How to get the best sleep ever
How to get the best sleep ever
It's 8:17 a.m. and you've made it into the car after countless pleas to your children to "Grab your backpacks and please stop kissing the cat goodbye." You set off on the school-to-office run, bleary-eyed and sniffling (is that a cold coming on?). As you round the corner, you realize you've left the kids' lunch boxes on the counter. You catch a quick look in the car mirror, and it's not pretty: dark circles, sallow complexion and bloodshot eyes. What have you done to deserve this? Well, it's actually what you haven't done – sleep.
The science of sleep
Busy schedules, stress, illness, commuting, family needs and work all stand in the way of getting a good night's sleep. According to a recent study on sleep from Statistics Canada, almost half of us say we cut back on our sleep when we need more time for life's demands. Yet a new study out of the University of Warwick in England (and published in the journal Sleep) says that those of us who get less than six hours of shut-eye a night are – get this – 12 per cent more likely to die early.
"The amount of sleep that you get is critical," says Dr. Charles H. Samuels, medical director of the Centre for Sleep and Human Performance in Calgary and a clinical assistant professor of medicine at the University of Calgary. "There may be negative consequences for your health and performance when you restrict your sleep to less than six or seven hours a night."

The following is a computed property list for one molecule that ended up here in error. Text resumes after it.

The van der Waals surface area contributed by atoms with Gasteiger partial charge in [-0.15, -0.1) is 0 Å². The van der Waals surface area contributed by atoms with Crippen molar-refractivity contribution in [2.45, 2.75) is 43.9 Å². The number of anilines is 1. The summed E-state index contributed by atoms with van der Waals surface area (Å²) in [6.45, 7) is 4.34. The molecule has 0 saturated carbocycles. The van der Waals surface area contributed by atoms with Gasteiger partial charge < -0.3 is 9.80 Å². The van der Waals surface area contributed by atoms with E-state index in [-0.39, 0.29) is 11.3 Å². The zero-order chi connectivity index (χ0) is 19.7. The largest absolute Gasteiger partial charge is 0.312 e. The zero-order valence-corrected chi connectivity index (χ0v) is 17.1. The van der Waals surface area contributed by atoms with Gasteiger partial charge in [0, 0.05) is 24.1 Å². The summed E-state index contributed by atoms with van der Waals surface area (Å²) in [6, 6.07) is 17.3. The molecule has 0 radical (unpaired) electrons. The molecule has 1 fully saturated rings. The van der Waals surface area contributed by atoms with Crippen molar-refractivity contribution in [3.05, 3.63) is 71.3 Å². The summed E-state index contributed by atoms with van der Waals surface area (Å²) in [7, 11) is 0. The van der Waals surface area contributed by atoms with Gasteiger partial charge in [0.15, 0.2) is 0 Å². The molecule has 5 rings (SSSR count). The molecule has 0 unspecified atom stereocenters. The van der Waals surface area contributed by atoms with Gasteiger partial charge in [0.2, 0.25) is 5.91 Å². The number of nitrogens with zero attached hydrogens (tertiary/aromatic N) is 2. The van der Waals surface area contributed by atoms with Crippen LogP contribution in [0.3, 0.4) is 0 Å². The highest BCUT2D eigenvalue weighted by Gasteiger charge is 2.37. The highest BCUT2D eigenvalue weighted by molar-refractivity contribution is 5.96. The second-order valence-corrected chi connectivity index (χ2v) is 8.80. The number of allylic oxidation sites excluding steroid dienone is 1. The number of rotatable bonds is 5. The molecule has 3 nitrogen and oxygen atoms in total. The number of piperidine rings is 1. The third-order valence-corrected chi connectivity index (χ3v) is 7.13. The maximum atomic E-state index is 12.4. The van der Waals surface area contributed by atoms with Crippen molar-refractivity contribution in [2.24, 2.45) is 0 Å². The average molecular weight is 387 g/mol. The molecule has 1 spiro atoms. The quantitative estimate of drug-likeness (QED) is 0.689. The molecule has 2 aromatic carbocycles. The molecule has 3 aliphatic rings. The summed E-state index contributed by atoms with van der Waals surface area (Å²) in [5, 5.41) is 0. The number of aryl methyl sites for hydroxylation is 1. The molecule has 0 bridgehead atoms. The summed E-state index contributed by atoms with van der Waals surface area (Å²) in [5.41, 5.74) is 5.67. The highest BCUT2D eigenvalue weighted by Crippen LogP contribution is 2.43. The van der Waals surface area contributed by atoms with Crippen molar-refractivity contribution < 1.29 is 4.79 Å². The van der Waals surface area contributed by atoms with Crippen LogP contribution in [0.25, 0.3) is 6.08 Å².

This is because your body becomes a beehive of healing activity while you sleep. You go through a series of stages, each with specific repair duties. So when you get less sleep, you miss out on complete recovery and repair – of your body and mind.
When we first fall asleep, we enter non–rapid eye movement sleep. "It's here during the first two to four hours of 'core sleep' that metabolic, immune, neurological and tissue recovery occur," says Samuels. "This is followed by REM [rapid eye movement] sleep, where the skills you learned during the day become embedded in our brains, making this stage of sleep critical for learning and memory."
Overall, experts say we need to take a lack of sleep seriously. "In severe cases, difficulty sleeping can be a sign of potential heart disease, arthritic disease, depression and angina," says Samuels. He adds that Parkinson's disease can also first appear as a sleep disorder.
But don't lose any sleep over your lack of shut-eye – we have all the expert advice on how to hit the pillow in peace.
Page 1 of 4 – Discover which foods have been proven to help lull you to sleep on page 2.Get great sleep
Surprisingly simple things can sabotage your efforts to head off to the land of Nod. Use the following tips as a checklist to see where you might be unwittingly setting yourself up for a lack of sleep.